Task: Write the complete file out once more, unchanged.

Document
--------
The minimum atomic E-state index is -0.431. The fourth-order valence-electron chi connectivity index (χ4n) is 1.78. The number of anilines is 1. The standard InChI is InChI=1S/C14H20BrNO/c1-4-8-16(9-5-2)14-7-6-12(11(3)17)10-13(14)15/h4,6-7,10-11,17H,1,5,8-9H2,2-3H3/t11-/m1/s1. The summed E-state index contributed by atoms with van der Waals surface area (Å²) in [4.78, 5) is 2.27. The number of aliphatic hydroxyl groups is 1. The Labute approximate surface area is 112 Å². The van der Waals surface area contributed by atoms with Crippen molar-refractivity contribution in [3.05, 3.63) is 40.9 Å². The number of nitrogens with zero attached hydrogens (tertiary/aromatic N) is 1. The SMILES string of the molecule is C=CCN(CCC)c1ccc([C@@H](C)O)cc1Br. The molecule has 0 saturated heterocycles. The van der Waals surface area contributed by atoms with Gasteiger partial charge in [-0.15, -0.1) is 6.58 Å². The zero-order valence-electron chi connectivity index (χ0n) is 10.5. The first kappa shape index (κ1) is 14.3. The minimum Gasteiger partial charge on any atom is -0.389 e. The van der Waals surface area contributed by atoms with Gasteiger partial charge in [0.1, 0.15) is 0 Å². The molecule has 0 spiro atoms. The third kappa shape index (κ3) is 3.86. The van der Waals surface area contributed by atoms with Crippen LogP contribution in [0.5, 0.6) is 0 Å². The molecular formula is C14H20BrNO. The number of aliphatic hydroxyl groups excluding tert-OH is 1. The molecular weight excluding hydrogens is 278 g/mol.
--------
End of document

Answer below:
The minimum atomic E-state index is -0.431. The fourth-order valence-electron chi connectivity index (χ4n) is 1.78. The number of anilines is 1. The standard InChI is InChI=1S/C14H20BrNO/c1-4-8-16(9-5-2)14-7-6-12(11(3)17)10-13(14)15/h4,6-7,10-11,17H,1,5,8-9H2,2-3H3/t11-/m1/s1. The summed E-state index contributed by atoms with van der Waals surface area (Å²) in [4.78, 5) is 2.27. The number of aliphatic hydroxyl groups is 1. The Labute approximate surface area is 112 Å². The van der Waals surface area contributed by atoms with Crippen molar-refractivity contribution in [3.05, 3.63) is 40.9 Å². The number of nitrogens with zero attached hydrogens (tertiary/aromatic N) is 1. The SMILES string of the molecule is C=CCN(CCC)c1ccc([C@@H](C)O)cc1Br. The molecule has 0 saturated heterocycles. The van der Waals surface area contributed by atoms with Gasteiger partial charge in [-0.15, -0.1) is 6.58 Å². The zero-order valence-electron chi connectivity index (χ0n) is 10.5. The first kappa shape index (κ1) is 14.3. The minimum Gasteiger partial charge on any atom is -0.389 e. The van der Waals surface area contributed by atoms with Gasteiger partial charge in [0.1, 0.15) is 0 Å². The molecule has 0 spiro atoms. The third kappa shape index (κ3) is 3.86. The van der Waals surface area contributed by atoms with Crippen LogP contribution in [0.5, 0.6) is 0 Å². The molecular formula is C14H20BrNO. The number of aliphatic hydroxyl groups excluding tert-OH is 1. The molecular weight excluding hydrogens is 278 g/mol.